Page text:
This had not satisfied Ronny or McBryde either, but it was the result of democracy. In the older days an Englishwoman was not required to appear in the court; leave alone being cross questioned. McBryde apologised to her for the condition and this sympathy again made her shed tears. However, she quickly realised that since she had nothing to do, it made her shed tears all the time. A letter had arrived from Fielding and Mcbryde told Adela about it. He told her that the defence had gotten hold him but he was the only reliable and sane man in the other party. She read the letter which only suggested that Aziz was innocent. However, after being brainwashed for as long, Adela was feeling sympathetic for Ronny and not for Aziz or Fielding. Mrs McBryde bid her goodbye and while she still felt repelled by Anglo India, its hold had tightened upon her. Ronny had driven her back as the weather kept growing hotter and hotter making it difficult for the human beings. As they were approaching the bungalow Ronny had told her that mother was waiting for them but since she was quite old, one must not expect her to take things normally. However, Miss Quested was aware that she and Mrs Moore were deep friends and that their friendship was going to last. The house approached and it was a replica of the one that Adela had left. Mrs Moore was sitting on a sofa and she gave them a feeble welcome. Adela sat down and took Mrs Moore’s hands in her hand but the old lady felt repelled. Ronny felt annoyed that she did not welcome Adela as pleasantly as he had wanted her to. He asked if she was unwell and she replied no.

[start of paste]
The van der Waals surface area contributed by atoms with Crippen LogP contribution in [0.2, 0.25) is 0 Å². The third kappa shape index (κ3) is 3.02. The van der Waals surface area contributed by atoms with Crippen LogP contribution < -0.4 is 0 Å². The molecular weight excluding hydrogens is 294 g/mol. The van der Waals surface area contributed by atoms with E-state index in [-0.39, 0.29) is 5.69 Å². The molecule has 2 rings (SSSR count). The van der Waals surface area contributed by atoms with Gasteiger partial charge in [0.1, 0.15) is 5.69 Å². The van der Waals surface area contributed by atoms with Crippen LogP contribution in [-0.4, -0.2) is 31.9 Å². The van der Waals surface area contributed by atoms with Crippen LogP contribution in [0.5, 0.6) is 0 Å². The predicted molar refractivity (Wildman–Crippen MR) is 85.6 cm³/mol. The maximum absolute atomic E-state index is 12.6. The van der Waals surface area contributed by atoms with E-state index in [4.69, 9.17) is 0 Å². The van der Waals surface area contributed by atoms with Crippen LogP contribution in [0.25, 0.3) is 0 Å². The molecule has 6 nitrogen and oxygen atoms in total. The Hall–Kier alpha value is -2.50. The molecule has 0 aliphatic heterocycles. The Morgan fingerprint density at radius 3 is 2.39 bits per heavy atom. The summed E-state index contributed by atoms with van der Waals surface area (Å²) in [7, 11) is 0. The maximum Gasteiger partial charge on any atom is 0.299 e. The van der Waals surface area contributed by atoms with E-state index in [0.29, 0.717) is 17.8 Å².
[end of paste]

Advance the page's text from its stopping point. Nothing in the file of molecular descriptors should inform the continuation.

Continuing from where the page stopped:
Her ticket was interchangeable and she said that she had a broad choice of boats to return. Ronny did not want to discuss her return but she was concerned about her other children. The truth was that she had lost interest. Even after trying Adela and Ronny could not get her interested. She had shown no interest since the incident, asked very few questions and had kept to her own cocoon despite the fear of attack on the bungalow on the Muharram night. Ronny thought her attitude was malicious, feeling dissatisfied at her disregard of Adela Quested. Adela was still confused about the echo and tried to find a resolution from Mrs Moore. However, Mrs Moore cleverly evaded the answer and instead brought down the topic to the other ordinary things in life. She was planning to retire somewhere in peace after having seen there marriage and meeting her other kids. Mrs Moore was feeling bad about the proceedings till now and it showed in her voice and attitude. Ronny grew bitter to see that and asked her to come out and handle things like she will in the witness box. His mother instead showed her distaste and said she did not want being produced at a court hearing. Adela started crying because it all was happening on her account. Ronny was adamant and did not like his mother speaking ill of the law courts. There was a brief tussle between the mother and the son. Despite trying he failed to persuade his mother. Her resentment had grown. The only reply she gave was that she would attend their marriage but not the trial. Her body had started failing her and the chaos around her had taken her energy away. She was trying to complain over being pulled into as many thing while no one was considering her situation but Ronny thought she wanted to be left out of everything. She was being an outsider. All this made Adela cry and Ronny resented having brought his mother.